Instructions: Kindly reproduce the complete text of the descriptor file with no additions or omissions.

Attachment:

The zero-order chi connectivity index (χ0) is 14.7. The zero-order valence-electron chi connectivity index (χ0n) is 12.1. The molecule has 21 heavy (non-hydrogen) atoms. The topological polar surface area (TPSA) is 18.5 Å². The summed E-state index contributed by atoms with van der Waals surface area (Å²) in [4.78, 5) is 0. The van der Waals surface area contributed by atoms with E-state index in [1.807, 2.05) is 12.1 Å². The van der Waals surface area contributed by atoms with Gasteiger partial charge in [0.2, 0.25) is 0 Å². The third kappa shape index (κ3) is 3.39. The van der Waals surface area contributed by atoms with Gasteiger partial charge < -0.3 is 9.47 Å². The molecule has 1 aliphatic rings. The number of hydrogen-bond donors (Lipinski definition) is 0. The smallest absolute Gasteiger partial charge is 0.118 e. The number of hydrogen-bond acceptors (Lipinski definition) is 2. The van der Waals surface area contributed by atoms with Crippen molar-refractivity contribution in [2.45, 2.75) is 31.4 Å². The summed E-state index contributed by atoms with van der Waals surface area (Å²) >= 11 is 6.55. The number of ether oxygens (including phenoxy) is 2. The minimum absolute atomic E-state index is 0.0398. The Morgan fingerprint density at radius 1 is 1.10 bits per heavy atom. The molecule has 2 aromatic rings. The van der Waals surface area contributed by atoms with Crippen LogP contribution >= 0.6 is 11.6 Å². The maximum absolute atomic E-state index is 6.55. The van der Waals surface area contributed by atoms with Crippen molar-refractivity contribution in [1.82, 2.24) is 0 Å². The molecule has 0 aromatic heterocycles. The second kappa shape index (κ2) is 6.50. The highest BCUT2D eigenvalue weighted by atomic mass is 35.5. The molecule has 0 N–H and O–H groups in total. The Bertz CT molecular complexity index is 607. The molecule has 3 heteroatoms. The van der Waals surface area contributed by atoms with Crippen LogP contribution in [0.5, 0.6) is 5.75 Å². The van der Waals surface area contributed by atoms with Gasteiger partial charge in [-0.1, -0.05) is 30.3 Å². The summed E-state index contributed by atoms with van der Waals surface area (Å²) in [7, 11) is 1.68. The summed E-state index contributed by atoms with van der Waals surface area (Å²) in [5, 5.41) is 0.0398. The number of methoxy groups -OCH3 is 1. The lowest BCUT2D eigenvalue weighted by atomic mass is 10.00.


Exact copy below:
The zero-order chi connectivity index (χ0) is 14.7. The zero-order valence-electron chi connectivity index (χ0n) is 12.1. The molecule has 21 heavy (non-hydrogen) atoms. The topological polar surface area (TPSA) is 18.5 Å². The summed E-state index contributed by atoms with van der Waals surface area (Å²) in [4.78, 5) is 0. The van der Waals surface area contributed by atoms with E-state index in [1.807, 2.05) is 12.1 Å². The van der Waals surface area contributed by atoms with Gasteiger partial charge in [0.2, 0.25) is 0 Å². The third kappa shape index (κ3) is 3.39. The van der Waals surface area contributed by atoms with Gasteiger partial charge < -0.3 is 9.47 Å². The molecule has 1 aliphatic rings. The number of hydrogen-bond donors (Lipinski definition) is 0. The smallest absolute Gasteiger partial charge is 0.118 e. The number of hydrogen-bond acceptors (Lipinski definition) is 2. The van der Waals surface area contributed by atoms with Crippen molar-refractivity contribution in [2.45, 2.75) is 31.4 Å². The summed E-state index contributed by atoms with van der Waals surface area (Å²) >= 11 is 6.55. The number of ether oxygens (including phenoxy) is 2. The minimum absolute atomic E-state index is 0.0398. The Morgan fingerprint density at radius 1 is 1.10 bits per heavy atom. The molecule has 2 aromatic rings. The van der Waals surface area contributed by atoms with Crippen LogP contribution >= 0.6 is 11.6 Å². The maximum absolute atomic E-state index is 6.55. The van der Waals surface area contributed by atoms with Crippen molar-refractivity contribution in [1.82, 2.24) is 0 Å². The molecule has 0 aromatic heterocycles. The second kappa shape index (κ2) is 6.50. The highest BCUT2D eigenvalue weighted by atomic mass is 35.5. The molecule has 0 N–H and O–H groups in total. The Bertz CT molecular complexity index is 607. The molecule has 3 heteroatoms. The van der Waals surface area contributed by atoms with Crippen LogP contribution in [0.5, 0.6) is 5.75 Å². The van der Waals surface area contributed by atoms with Gasteiger partial charge in [-0.1, -0.05) is 30.3 Å². The summed E-state index contributed by atoms with van der Waals surface area (Å²) in [7, 11) is 1.68. The summed E-state index contributed by atoms with van der Waals surface area (Å²) in [5, 5.41) is 0.0398. The number of methoxy groups -OCH3 is 1. The lowest BCUT2D eigenvalue weighted by atomic mass is 10.00.